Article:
Above Photo: The American Museum of Natural History in New York said Monday it is not the “optimal location” for a gala honoring the president of Brazil. Christina Horsten/picture alliance via Getty Image
The American Museum of Natural History in New York has announced that it will no longer host an event honoring Brazil’s far-right president, Jair Bolsonaro, who is outspoken about his desire to roll back environmental protections.
Environmental organizations had pushed for the event to be moved. “The decision echoes the museum’s institutional values and its tireless quest for truth through science and education, which is the exact opposite of all the Brazilian President stands for,” said the Brazilian environmental organization Observatório do Clima.
The museum had rented the gala space to the Brazilian-American Chamber of Commerce for its annual Person of the Year Awards Gala Dinner. Previous honorees have included Bill Clinton and Michael Bloomberg.
On Thursday, AMNH stressed that it had not been aware Bolsonaro was to be the honoree when the event was booked by the nonprofit group that promotes “trade, investment, and cultural ties between the two nations.” The museum said: “We are deeply concerned, and we are exploring our options.”
Two days later, the museum seemed even more clear about its unease about the event: “We want you to know that we understand and share your distress.”
Employees also voiced their concerns about the event to management. On Monday, the museum put out a joint statement with the Brazilian-American Chamber of Commerce.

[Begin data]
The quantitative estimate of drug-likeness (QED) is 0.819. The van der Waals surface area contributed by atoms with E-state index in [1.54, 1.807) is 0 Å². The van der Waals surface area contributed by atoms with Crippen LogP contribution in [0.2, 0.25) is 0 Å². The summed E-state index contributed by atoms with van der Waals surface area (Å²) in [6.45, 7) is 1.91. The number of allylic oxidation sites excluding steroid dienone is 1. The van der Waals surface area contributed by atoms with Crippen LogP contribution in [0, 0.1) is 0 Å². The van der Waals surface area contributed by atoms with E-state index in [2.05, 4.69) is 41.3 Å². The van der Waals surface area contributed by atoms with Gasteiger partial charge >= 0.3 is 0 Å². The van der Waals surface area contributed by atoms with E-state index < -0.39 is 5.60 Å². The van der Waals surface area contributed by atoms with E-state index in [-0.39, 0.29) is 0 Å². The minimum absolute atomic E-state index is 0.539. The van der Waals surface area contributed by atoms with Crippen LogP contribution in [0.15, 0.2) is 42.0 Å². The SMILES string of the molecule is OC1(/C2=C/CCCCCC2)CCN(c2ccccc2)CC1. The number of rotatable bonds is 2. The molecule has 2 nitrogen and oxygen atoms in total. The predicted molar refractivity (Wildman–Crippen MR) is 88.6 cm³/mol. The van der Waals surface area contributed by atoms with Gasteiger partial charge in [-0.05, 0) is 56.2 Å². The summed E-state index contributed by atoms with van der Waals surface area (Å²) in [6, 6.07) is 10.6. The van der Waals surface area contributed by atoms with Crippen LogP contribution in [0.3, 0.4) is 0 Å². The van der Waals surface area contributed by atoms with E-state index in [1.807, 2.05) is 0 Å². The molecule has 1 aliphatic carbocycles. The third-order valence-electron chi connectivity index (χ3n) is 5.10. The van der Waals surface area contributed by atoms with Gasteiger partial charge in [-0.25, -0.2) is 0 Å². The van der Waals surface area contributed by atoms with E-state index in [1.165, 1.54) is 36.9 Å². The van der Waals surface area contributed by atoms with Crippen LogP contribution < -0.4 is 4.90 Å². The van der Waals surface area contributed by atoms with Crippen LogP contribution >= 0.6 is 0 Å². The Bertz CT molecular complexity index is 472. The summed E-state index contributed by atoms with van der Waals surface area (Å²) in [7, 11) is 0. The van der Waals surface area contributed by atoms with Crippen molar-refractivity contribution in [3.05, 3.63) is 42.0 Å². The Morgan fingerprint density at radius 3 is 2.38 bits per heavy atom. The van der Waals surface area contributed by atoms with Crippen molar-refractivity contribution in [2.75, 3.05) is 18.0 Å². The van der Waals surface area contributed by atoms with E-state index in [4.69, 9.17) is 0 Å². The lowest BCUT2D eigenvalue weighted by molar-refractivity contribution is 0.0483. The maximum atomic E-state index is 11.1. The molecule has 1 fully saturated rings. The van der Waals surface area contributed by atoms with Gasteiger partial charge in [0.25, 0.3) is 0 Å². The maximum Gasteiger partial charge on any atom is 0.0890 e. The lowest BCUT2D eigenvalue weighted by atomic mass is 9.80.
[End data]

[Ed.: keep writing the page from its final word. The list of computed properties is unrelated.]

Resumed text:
“We jointly agreed that the Museum is not the optimal location for the Brazilian-Am. Chamber of Commerce gala dinner,” it said. “This traditional event will go forward at another location on the original date & time.”
It’s not clear where the May 14 dinner will be held, though the chamber’s website says it will happen at an “upscale venue” that will be announced soon.
The chamber says it chose Bolsonaro as its person of the year as “a recognition of his strongly stated intention of fostering closer commercial and diplomatic ties between Brazil and the United States and his firm commitment to building a strong and durable partnership between the two nations.”
Bolsonaro has suggested changing rainforest protections to allow for development. Recently, he said: “Environmental politics can’t muddle with Brazil’s development. … Today, the economy is almost back on track thanks to agribusiness, and they are suffocated by environmental questions.”
New York Mayor Bill de Blasio applauded AMNH’s move “on behalf of our city.” He said: “Jair Bolsonaro is a dangerous man. His overt racism, homophobia and destructive decisions will have a devastating impact on the future of our planet.”